New drama unfolds in Vandalia women's facility thanks to expanded Prison Performing Arts
A St. Louis-based organization called Prison Performing Arts (PPA) is taking a fresh approach in its 27-year-old effort to turn inmates into actors.
The program is known for the “thees,” “thous” and “forswears” of Shakespeare’s scripts. But a contemporary play on stage Thursday at the Women’s Eastern, Reception, Diagnostic and Correctional Center in Vandalia expands PPA beyond The Bard.
“Run-On Sentence” is based on interviews done with those inside the institution. Inmate Patty Prewitt said the playwright Stacie Lents took time to really understand their world.
“It was really fun to show her our lives, take her into our prison cells, show her our stuff,” Prewitt said.St. Louis Public Radio’s Nancy Fowler talks with inmate and actor Patty Prewitt about the play Run-On Sentence and the conviction that’s kept her behind bars for 31 years.
‘A born mama’
Prewitt and other inmates proudly displayed their blankets, stuffed animals and photos of their children. They spent a total of 70 hours with Lents as she gathered interviews and information at the institution about an hour and a half northwest of St. Louis.
The play depicts a typical day in the women’s lockup. Prewitt plays a prison matriarch named Alice.
“I’m the one that has to calm everybody down if it looks like we’re going to be in trouble,” Prewitt said.
It’s a role that fits well, the Warrensburg native said.
“I’m a born mama,” Prewitt said. “I had five kids; I love kids.”
Prewitt called the script a realistic rendering of prison life. She should know. She’s been there for more than three decades. Her conviction is a serious one.
“It’s called Capital Murder,” Prewitt said. “And it’s life with no parole for 50 years.”
Prewitt was convicted of killing her husband in 1984. After his death, Prewitt said, she talked to the police for nearly two days — without an attorney.
“I didn’t know anything; I was trying to help them,” she said. “I was an idiot.”
Prewitt now regrets not taking a plea that would have greatly reduced her sentence.
“I could have been out in seven years,” she said.
'Sympathy is not enough'
Prison Performing Arts has involved inmates in theater since 1990, as part of its wider mission that also includes dance and poetry. “Run-On Sentence” is the first presentation of a new PPA program that commissions original theater for St. Louis-area prisoners.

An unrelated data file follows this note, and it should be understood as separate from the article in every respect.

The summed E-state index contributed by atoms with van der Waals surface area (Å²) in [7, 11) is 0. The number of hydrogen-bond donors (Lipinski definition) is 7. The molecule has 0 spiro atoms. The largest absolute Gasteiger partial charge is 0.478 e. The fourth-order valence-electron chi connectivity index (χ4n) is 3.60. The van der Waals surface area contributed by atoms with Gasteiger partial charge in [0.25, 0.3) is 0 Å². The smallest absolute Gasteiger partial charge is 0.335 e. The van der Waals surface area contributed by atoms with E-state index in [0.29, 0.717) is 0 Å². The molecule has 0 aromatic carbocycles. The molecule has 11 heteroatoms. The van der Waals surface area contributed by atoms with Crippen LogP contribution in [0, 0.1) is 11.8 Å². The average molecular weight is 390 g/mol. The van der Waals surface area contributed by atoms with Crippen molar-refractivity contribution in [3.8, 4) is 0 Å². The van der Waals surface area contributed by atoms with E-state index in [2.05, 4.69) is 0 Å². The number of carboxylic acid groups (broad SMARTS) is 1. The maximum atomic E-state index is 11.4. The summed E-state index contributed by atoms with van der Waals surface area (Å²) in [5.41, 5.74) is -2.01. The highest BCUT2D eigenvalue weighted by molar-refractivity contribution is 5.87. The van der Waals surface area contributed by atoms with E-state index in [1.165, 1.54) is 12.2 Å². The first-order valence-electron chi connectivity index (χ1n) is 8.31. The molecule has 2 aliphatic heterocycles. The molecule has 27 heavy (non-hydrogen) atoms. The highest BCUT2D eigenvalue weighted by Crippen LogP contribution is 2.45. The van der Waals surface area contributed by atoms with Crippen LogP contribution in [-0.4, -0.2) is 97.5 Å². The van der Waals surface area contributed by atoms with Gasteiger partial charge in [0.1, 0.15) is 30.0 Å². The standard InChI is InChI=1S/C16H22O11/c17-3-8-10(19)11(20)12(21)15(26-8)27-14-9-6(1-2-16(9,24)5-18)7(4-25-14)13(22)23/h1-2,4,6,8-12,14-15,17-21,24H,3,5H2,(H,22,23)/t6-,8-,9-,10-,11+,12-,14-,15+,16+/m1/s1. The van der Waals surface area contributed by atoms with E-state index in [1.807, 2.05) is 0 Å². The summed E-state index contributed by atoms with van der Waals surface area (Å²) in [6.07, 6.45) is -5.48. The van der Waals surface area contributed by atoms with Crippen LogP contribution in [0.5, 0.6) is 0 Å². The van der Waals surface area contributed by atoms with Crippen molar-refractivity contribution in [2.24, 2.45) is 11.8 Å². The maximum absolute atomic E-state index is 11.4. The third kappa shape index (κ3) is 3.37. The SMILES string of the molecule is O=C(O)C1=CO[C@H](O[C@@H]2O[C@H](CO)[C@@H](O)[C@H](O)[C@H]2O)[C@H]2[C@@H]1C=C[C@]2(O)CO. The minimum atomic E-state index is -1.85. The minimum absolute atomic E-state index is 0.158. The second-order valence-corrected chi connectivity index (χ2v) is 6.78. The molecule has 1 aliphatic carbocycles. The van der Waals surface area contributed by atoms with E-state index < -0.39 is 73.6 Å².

Playwright and actor Stacie Lents is a former St. Louisan and a graduate of John Burroughs High School now working in New Jersey. She connected with PPA through its director of adult prison programs, Chris Limber, while working on another project.
“I jumped at the chance because the work Chris and PPA are doing is so innovative and, moreover, important,” Lents said in an email.
At the Vandalia facility, Lents said she came to see the women there as not just felons, but daughters, mothers, sisters and friends. The stories of their convictions made her wonder what she’d do in their situations.
“How do any of us really know how we might react, what we might do if we were terrified; if we were desperate; if we had no way out; if our backs were against a wall?” Lents wrote.
As Lents workshopped the play at the university where she teaches, she asked the cast and crew: "How would you feel if everyone in this room, everyone on this campus, everyone on the internet, everyone in the world knew you only for that one thing?”
“That’s what I learned from working with the women in Vandalia and that’s what I am trying to accomplish with this play,” Lents said. “Sympathy is not enough. Empathy is needed.”
The signup deadline to see "Run-On Stentence" in Vandalia was earlier this month. The play also will be staged in St. Louis in the summer of 2018.
Follow Nancy on Twitter: @NancyFowlerSTL
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